There is a lot of discussions the past years about the revolution predictive analytics will bring to the businesses. But, predictive analytics is not something new. It used to be a part of statistics! Corporations with the resources were doing it for decades. Nowadays, however, it is more accessible, due to technological advancements in the areas of computing power, software and storage, the abundance of big datasets, and advances in algorithm research. Any student can now use the cloud to perform an experiment that a few years ago would have been possible to be performed only by large corporations or government agencies.
The challenge ishow can we apply advanced analytics, and AI in an enterprise environment, efficiently and effectively.
The first time I saw predictive analytics live, in praxis, to provide useful information was in the mid-90s. As a student and aspiring engineer, I was enrolled in a Total Quality/Six Sigma class. During a field trip we visited a Japanese run, car manufacturing plant where, to my astonishment, blue-collar workers were applying regression in order to predict when to change tools!
As a consultant with its almost 20 years’ experience of providing high-level professional services to large corporations and global players in the manufacturing, financial, media, and telecommunications industry, I am committed upon providing value to our clients, and metadata management is an excellent way of doing so.
Currently, there are 2 prominent project management methodologies/theories. Waterfall and agile. Most common is the Waterfall based upon PMI (but also Prince2), and agile based upon Scrum (but also Extreme Programming, Crystal Methods, Kanban etc).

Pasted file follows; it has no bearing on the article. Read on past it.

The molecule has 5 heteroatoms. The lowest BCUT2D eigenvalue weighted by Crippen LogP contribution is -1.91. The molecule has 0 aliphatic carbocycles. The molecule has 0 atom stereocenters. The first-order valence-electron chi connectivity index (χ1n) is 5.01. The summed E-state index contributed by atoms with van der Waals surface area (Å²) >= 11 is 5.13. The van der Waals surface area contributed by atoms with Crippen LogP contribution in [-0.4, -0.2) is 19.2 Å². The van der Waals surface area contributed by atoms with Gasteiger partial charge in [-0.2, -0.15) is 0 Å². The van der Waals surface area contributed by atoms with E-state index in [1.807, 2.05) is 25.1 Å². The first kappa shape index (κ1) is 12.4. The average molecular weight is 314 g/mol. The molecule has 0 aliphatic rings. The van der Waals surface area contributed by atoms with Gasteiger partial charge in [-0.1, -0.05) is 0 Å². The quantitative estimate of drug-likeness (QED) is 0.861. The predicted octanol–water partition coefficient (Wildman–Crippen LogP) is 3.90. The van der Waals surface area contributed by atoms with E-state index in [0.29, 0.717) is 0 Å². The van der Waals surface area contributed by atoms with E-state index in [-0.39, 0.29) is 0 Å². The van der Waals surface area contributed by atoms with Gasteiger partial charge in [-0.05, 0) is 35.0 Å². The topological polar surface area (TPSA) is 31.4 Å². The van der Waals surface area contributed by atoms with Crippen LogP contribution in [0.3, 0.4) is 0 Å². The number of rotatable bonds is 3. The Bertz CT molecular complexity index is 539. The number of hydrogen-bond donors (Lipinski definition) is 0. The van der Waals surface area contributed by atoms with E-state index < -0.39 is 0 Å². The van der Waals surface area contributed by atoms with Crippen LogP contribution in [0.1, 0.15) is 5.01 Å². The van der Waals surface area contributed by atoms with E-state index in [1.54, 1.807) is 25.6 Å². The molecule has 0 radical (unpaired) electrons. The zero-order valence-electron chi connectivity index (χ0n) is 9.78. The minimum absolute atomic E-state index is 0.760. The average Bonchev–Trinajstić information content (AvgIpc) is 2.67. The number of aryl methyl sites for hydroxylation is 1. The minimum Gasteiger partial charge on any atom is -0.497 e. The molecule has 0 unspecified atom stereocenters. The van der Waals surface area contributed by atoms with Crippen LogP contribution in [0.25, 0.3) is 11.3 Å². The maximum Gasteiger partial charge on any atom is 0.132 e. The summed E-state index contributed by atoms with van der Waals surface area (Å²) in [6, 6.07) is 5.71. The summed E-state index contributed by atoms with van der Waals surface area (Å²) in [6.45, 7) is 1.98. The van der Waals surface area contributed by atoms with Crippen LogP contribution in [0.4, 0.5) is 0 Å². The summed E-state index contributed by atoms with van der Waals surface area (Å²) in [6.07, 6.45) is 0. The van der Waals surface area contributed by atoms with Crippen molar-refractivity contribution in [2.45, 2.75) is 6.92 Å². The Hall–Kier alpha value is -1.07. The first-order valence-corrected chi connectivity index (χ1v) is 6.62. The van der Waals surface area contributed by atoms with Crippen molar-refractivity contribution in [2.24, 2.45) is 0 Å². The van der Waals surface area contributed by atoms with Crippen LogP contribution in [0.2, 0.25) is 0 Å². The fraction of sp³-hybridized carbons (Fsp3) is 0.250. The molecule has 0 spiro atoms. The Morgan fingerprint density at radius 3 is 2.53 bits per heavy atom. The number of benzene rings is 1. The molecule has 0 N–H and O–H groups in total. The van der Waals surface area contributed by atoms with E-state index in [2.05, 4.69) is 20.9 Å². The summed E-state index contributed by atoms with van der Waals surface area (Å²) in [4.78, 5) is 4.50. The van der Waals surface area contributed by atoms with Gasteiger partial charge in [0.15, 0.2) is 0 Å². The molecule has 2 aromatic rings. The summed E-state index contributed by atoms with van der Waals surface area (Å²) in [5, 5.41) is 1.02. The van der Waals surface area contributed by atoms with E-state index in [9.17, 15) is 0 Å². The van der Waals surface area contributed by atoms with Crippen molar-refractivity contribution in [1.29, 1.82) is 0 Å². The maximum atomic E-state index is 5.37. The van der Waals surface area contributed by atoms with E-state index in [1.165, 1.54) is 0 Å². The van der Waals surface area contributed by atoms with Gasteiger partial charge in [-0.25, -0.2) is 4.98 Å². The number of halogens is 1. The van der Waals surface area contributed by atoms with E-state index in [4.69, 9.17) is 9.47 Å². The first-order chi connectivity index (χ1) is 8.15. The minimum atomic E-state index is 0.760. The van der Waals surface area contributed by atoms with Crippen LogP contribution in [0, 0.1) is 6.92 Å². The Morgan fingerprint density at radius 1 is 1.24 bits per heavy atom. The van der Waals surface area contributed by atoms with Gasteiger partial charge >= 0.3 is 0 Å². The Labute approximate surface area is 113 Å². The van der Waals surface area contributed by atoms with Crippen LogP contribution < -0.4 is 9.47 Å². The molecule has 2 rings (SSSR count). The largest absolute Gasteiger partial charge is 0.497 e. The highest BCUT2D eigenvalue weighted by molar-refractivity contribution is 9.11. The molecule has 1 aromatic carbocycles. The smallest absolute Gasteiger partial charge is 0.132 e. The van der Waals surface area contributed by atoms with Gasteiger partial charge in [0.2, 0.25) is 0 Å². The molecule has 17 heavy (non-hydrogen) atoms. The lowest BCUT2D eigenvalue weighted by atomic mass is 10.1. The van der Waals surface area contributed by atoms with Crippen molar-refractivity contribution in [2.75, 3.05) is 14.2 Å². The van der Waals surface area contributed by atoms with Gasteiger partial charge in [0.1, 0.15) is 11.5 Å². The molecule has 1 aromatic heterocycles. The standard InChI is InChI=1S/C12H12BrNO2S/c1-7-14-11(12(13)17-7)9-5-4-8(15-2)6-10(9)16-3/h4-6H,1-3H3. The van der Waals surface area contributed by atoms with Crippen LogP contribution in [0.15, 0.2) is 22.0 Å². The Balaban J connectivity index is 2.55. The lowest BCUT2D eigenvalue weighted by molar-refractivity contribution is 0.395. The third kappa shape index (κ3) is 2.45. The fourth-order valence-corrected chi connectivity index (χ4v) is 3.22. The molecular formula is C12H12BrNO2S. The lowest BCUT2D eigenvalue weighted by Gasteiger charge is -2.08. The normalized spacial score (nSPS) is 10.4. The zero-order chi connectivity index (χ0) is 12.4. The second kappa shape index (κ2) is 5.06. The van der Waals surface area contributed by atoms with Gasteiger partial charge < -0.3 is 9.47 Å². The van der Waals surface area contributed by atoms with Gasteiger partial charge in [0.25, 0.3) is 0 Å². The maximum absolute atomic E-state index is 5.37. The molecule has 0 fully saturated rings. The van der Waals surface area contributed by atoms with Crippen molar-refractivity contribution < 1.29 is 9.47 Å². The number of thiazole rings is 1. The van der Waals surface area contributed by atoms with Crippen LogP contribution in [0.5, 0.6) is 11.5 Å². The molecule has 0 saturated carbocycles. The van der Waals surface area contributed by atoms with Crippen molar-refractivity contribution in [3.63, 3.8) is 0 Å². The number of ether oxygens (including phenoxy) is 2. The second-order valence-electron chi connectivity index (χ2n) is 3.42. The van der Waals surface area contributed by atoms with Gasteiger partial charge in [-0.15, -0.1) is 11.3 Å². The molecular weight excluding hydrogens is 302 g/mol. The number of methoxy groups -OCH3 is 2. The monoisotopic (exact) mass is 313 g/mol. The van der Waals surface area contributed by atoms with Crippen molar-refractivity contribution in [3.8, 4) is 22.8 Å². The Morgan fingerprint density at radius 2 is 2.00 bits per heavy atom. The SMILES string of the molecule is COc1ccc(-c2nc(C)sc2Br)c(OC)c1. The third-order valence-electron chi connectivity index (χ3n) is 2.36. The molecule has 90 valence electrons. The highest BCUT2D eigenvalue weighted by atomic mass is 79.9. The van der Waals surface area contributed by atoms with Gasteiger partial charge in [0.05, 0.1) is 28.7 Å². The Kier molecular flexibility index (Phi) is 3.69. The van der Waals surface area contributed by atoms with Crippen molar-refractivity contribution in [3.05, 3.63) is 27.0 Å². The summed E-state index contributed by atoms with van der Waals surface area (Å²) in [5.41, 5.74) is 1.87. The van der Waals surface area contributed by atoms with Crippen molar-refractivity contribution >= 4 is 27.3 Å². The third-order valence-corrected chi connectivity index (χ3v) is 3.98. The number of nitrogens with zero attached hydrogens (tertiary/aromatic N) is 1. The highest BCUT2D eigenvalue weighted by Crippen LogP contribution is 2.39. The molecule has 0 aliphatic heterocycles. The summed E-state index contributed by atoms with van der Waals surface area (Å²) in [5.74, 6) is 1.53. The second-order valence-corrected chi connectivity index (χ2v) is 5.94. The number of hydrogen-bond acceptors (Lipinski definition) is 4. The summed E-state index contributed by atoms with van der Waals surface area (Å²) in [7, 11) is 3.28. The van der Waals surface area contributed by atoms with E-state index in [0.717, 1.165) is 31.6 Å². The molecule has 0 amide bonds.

Please note that very few organisations employ a pure methodology as described by the corresponding theories. There are 2 main reasons for this:
Corporations are seeking for a competitive advantage. If all were using the same methodology then they wouldn’t have an advantage. Therefore they always explore further, and as a side-effect theories are further improved.
There is always a gap between theory and praxis. Simply speaking usually there is either a lack of education or resources (time, money, manpower …) in order to implement the corresponding theory. Or simple enough the theory does not fit our case.
Personally, I do not find anything more practical than a good theory! The familiarity, and ability to implement various theories is a great asset to tackle problems.
“Come and join us, and we will show you how to predict the future”.
I tend to get invitations like this all time. Friendly people from marketing want to meet me and eventually sell tools or services to predict the future. So, it makes me wonder, if they actually have a machine to predict the future, why on earth are they spending their energy selling software and organizing events? Perhaps, you could pause for a second and consider what would you do if you had such a machine?
Although artificial intelligence has led to remarkable achievements in recent years, expectations for what the field is able and will be able to achieve in the next decade tend to run much higher than what will actually turn out to be possible. While some world-changing applications like autonomous cars are already within reach, many more are likely to remain elusive for a long time.